• An American Eagle ATR-72 went into a high-speed dive and crashed near Roselawn, Ind., on Oct. 31,1994. As the plane circled for a half hour waiting to land in Chicago, ice forming on the wings caused the crew to lose control. None of the 68 people aboard survived.

  • An Embraer 120RT en route from Cincinnati crashed on approach to the Detroit airport on Jan. 9, 1997, killing all 29 people on board. At the time, other aircraft in the area were reporting icing minor to very heavy.

Cheryl Dybas | NSF
Further information:
http://www.nsf.gov
http://www.nsf.gov/home/news.html

More articles from Transportation and Logistics:

nachricht Tool helps cities to plan electric bus routes, and calculate the benefits
09.01.2017 | International Institute for Applied Systems Analysis (IIASA)

nachricht Realistic training for extreme flight conditions
28.12.2016 | Technical University of Munich (TUM)

All articles from Transportation and Logistics >>>

The most recent press releases about innovation >>>

Die letzten 5 Focus-News des innovations-reports im Überblick:

Im Focus: Quantum optical sensor for the first time tested in space – with a laser system from Berlin

For the first time ever, a cloud of ultra-cold atoms has been successfully created in space on board of a sounding rocket. The MAIUS mission demonstrates that quantum optical sensors can be operated even in harsh environments like space – a prerequi-site for finding answers to the most challenging questions of fundamental physics and an important innovation driver for everyday applications.

According to Albert Einstein's Equivalence Principle, all bodies are accelerated at the same rate by the Earth's gravity, regardless of their properties. This...

Im Focus: Traffic jam in empty space

New success for Konstanz physicists in studying the quantum vacuum

An important step towards a completely new experimental access to quantum physics has been made at University of Konstanz. The team of scientists headed by...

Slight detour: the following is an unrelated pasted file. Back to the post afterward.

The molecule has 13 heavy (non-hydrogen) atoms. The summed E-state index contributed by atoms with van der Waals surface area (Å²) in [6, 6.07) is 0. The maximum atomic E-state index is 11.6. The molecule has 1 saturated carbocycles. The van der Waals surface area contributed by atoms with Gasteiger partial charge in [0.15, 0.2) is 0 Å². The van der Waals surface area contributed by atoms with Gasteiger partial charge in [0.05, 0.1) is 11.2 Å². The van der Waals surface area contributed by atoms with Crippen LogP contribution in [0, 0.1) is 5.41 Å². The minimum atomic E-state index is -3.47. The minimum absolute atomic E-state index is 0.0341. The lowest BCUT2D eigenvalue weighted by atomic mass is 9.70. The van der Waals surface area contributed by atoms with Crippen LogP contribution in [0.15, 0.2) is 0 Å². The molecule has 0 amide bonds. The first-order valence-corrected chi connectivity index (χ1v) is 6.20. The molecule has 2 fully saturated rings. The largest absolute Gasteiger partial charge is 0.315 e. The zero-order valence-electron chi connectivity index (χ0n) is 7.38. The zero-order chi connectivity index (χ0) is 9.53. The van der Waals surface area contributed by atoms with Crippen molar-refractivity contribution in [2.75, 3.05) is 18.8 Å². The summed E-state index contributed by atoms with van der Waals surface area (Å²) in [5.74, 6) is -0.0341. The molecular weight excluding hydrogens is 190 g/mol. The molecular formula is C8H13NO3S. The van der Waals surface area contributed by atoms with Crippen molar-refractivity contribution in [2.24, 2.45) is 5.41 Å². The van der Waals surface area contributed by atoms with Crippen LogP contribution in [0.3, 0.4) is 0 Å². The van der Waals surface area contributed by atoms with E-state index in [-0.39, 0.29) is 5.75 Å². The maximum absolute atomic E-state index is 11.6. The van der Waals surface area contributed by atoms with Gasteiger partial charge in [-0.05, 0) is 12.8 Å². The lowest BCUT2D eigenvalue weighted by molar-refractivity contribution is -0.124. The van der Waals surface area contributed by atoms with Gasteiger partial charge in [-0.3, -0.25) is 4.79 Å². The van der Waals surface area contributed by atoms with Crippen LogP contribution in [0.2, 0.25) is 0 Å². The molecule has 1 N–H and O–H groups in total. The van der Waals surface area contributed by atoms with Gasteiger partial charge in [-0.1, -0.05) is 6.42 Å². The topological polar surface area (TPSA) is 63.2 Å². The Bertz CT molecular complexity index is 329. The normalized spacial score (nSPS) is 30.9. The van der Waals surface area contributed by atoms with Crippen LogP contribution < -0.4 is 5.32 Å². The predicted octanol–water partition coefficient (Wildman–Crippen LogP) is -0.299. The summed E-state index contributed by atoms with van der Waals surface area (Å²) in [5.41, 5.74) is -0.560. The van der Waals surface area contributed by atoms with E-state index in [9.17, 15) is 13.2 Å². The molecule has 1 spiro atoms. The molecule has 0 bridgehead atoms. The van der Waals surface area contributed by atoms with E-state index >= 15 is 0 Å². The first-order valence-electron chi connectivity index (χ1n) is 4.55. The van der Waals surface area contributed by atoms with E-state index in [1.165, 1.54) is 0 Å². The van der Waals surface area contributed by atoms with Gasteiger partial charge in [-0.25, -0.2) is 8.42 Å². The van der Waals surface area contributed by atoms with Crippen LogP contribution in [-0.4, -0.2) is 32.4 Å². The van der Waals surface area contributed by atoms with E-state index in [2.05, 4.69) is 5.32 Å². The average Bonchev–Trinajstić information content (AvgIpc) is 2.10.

Im Focus: How gut bacteria can make us ill

HZI researchers decipher infection mechanisms of Yersinia and immune responses of the host

Yersiniae cause severe intestinal infections. Studies using Yersinia pseudotuberculosis as a model organism aim to elucidate the infection mechanisms of these...

Im Focus: Interfacial Superconductivity: Magnetic and superconducting order revealed simultaneously

Researchers from the University of Hamburg in Germany, in collaboration with colleagues from the University of Aarhus in Denmark, have synthesized a new superconducting material by growing a few layers of an antiferromagnetic transition-metal chalcogenide on a bismuth-based topological insulator, both being non-superconducting materials.

While superconductivity and magnetism are generally believed to be mutually exclusive, surprisingly, in this new material, superconducting correlations...

Im Focus: Studying fundamental particles in materials

Laser-driving of semimetals allows creating novel quasiparticle states within condensed matter systems and switching between different states on ultrafast time scales

Studying properties of fundamental particles in condensed matter systems is a promising approach to quantum field theory. Quasiparticles offer the opportunity...

All Focus news of the innovation-report >>>

Anzeige

Anzeige

Event News

Sustainable Water use in Agriculture in Eastern Europe and Central Asia

19.01.2017 | Event News

12V, 48V, high-voltage – trends in E/E automotive architecture

10.01.2017 | Event News

2nd Conference on Non-Textual Information on 10 and 11 May 2017 in Hannover

09.01.2017 | Event News

 
Latest News

New technology for mass-production of complex molded composite components

23.01.2017 | Process Engineering

Quantum optical sensor for the first time tested in space – with a laser system from Berlin

23.01.2017 | Physics and Astronomy

The interactome of infected neural cells reveals new therapeutic targets for Zika

23.01.2017 | Life Sciences

VideoLinks
B2B-VideoLinks
More VideoLinks >>>